Council to Decide Beach Garage Site Tonight
By Carl Wagenfohr
CLEARWATER – Following a decade of inaction, the Clearwater City Council have found themselves with not one, but five apparently credible options for constructing a much-needed parking garage on Clearwater Beach.
The decision on which site to pursue will not be an easy one.
The Council discussed the options during their worksession on Monday. In addition to the two assemblages of properties on Coronado Drive put together by real estate agent Mark Searcy, the Council evaluated the Surf Style/Britts location and a new proposal from iSTAR, the mortgage holder on beach properties owned by Lucca Development.
“There's too many moving parts,” said Councilmember Carlen Petersen after hearing the pros and cons of the several alternatives. Considerations include a garage's impact on vehicular traffic, ease of pedestrian access to the beach, limitations imposed by the city's development agreement with the under-construction Hyatt Aqualea, and each parcel's impact on garage design.
Oh yes, the Council also looked at estimates of the total cost of land acquisition and construction cost, which ranged from $12.9 to $16.6-million according to estimates provided by Finance Director Margie Simmons.
The candidates are:
Both Searcy assemblages were criticized because they lack easy pedestrian access to the beach and because vehicular traffic on Coronado, characterized by city Traffic Operations Manager Paul Bertels as the main corridor for traffic on South Beach, would be impacted by pedestrian crossings.
Although Searcy's 1-acre assemblage would cost $5.7-million, .7-million more than the Council's stated price limit, it would offer better efficiency than the .7-acre parcel, containing 272 parking spaces within four levels rather than five. The cost per garage space of the Searcy assemblages were estimated at $47.4-thousand and $48.25-thousand.
Britts/Surf Style proposed a joint effort with the city to build a 294-space garage on their South Gulfview property, and offered the city either condo-style ownership or a lease of those spaces. Councilmember John Doran and Mayor Frank Hibbard agreed that the lease option was too costly. The condo-ownership option was estimated at $56.47-thousand per space.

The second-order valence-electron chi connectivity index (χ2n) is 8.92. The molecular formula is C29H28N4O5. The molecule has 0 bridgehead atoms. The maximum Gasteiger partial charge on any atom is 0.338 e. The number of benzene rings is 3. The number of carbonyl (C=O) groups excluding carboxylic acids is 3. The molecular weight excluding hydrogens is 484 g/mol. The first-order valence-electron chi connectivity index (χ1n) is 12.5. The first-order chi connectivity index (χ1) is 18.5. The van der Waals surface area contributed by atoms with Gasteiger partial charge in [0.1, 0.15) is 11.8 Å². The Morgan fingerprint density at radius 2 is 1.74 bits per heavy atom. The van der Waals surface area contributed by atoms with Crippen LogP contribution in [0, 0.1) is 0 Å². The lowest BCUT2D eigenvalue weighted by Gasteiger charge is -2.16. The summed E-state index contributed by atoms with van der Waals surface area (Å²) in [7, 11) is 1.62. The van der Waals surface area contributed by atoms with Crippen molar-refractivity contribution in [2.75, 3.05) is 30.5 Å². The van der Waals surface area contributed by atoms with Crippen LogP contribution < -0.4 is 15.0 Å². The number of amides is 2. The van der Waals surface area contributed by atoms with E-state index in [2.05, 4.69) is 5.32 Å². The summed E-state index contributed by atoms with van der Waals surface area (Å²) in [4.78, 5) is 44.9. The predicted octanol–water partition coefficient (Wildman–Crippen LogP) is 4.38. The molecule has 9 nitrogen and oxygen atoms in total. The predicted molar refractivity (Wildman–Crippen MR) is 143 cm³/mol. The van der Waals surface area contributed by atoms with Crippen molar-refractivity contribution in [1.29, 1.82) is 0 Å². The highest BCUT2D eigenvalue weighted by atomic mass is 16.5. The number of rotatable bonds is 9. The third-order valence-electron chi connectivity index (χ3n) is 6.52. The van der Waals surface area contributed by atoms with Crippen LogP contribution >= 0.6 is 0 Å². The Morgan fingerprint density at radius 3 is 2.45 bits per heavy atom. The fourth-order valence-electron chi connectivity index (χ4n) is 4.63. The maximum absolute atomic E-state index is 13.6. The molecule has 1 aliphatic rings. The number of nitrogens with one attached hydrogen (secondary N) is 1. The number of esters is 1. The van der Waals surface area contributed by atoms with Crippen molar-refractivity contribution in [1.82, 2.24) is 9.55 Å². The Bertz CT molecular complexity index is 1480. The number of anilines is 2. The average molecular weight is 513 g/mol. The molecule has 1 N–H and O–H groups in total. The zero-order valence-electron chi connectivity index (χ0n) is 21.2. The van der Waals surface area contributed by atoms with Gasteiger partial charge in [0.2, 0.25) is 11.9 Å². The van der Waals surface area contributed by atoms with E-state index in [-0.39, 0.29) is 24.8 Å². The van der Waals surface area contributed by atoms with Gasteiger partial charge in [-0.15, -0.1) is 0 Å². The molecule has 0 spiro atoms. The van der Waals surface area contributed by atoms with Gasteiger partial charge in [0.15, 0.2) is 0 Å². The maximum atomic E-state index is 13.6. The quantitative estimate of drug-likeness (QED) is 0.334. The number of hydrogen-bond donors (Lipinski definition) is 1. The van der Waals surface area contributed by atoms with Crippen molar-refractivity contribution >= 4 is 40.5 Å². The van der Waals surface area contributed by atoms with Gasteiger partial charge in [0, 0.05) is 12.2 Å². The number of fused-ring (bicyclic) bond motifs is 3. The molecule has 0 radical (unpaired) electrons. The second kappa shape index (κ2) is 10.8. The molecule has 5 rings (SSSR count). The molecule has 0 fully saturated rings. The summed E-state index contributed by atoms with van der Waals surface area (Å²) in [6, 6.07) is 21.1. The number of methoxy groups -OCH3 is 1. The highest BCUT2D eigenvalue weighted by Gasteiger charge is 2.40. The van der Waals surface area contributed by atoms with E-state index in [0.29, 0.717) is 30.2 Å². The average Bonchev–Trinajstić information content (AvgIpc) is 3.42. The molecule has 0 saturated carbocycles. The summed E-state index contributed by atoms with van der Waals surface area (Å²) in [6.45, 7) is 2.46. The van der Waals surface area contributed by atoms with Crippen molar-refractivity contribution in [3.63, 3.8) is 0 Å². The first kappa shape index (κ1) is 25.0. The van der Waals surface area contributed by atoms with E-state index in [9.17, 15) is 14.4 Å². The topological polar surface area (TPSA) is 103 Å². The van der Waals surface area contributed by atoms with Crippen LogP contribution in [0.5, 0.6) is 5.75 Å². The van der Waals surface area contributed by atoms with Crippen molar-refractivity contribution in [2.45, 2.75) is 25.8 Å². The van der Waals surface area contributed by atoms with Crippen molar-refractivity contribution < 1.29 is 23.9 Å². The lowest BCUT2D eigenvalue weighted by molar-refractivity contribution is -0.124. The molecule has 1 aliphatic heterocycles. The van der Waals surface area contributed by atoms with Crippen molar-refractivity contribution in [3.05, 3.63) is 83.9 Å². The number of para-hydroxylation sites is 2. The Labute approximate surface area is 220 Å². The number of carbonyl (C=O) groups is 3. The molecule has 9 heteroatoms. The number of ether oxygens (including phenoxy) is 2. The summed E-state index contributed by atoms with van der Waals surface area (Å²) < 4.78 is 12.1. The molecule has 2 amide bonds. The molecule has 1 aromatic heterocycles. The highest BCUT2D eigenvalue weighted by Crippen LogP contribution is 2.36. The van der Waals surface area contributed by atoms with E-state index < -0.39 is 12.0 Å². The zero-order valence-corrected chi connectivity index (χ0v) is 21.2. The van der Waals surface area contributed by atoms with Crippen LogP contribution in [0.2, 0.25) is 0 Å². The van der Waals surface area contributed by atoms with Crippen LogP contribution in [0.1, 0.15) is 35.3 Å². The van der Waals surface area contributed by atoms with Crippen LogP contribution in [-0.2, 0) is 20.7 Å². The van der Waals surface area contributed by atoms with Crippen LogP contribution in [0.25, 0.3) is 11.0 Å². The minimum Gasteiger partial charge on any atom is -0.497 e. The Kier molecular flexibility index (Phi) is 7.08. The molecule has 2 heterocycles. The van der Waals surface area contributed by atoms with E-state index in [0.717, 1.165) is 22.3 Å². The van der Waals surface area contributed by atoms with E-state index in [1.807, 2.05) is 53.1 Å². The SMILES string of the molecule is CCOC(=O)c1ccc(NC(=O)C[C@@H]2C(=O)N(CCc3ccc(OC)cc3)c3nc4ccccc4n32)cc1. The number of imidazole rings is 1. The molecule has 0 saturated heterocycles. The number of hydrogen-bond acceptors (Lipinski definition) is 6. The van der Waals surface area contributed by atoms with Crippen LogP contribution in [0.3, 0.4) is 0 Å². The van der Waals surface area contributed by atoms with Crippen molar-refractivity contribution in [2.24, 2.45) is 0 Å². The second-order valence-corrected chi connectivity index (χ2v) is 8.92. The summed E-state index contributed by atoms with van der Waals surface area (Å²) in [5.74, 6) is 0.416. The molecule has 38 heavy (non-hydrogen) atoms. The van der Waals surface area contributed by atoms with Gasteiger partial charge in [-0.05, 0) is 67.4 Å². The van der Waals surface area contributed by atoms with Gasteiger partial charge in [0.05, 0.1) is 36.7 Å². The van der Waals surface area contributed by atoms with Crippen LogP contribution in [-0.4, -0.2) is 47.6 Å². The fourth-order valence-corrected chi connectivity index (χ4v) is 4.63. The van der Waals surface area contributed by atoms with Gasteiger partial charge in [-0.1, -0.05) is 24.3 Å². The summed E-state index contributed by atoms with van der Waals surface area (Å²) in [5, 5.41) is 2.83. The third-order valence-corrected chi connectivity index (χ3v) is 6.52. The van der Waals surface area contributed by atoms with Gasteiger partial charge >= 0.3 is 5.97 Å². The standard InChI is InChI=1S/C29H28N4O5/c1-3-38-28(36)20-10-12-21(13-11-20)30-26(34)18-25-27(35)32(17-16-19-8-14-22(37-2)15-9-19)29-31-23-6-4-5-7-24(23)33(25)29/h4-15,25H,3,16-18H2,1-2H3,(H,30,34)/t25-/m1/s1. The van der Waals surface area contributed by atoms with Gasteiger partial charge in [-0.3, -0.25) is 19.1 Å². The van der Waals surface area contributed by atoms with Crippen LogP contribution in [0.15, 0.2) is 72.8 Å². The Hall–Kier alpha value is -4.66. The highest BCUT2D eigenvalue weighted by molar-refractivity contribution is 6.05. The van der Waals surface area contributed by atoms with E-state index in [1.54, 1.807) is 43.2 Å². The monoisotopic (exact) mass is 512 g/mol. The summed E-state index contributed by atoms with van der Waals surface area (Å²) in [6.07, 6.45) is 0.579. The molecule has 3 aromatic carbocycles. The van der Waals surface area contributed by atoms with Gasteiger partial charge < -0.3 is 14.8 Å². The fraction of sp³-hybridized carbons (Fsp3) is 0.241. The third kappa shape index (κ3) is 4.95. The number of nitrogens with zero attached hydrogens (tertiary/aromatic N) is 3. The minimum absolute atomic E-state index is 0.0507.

Despite its higher cost, the Britts/Surf Style alternative would provide better pedestrian access to the beach and has no pedestrian impact to vehicular traffic on Coronado. But their proposal asks the city to become the lender of funds for construction.
The Lucca property has just reentered the mix of properties being considered. Eliminated as a candidate earlier this year when the lender, iSTAR, began foreclosure action on the property, it has reemerged courtesy of a proposal by iSTAR to sell the parcels to the city for $4.9-million.
Located east of Coronado at Fifth Street, the Lucca location offers better pedestrian access than the Searcy assemblages. But the uncertainty of iSTAR's foreclosure proceedings could delay the purchase and garage construction indefinitely.
Hibbard summarized his view of the alternatives, saying, “To me, it looks like the Lucca property is the superior site east of Coronado, and the Britts site is the superior site but it's more costly.”
Councilmember George Cretekos' question underlined the impact of land price on the cost of any proposed garage; “How much cheaper would it be if we used the [city-owned] property at South Gulfview, the Adams Mark or Pier 60, for a parking garage?”
Finance Director Margie Simmons replied, “We could build two parking garages for the price of this if we're buying the land. We could put 300 spaces on one piece of property and 300 on the other that we own for the same cost.”
Barring any new surprises, the Council is expected to choose one of the sites tonight and ask staff to begin contract negotiations with the selected property owner.
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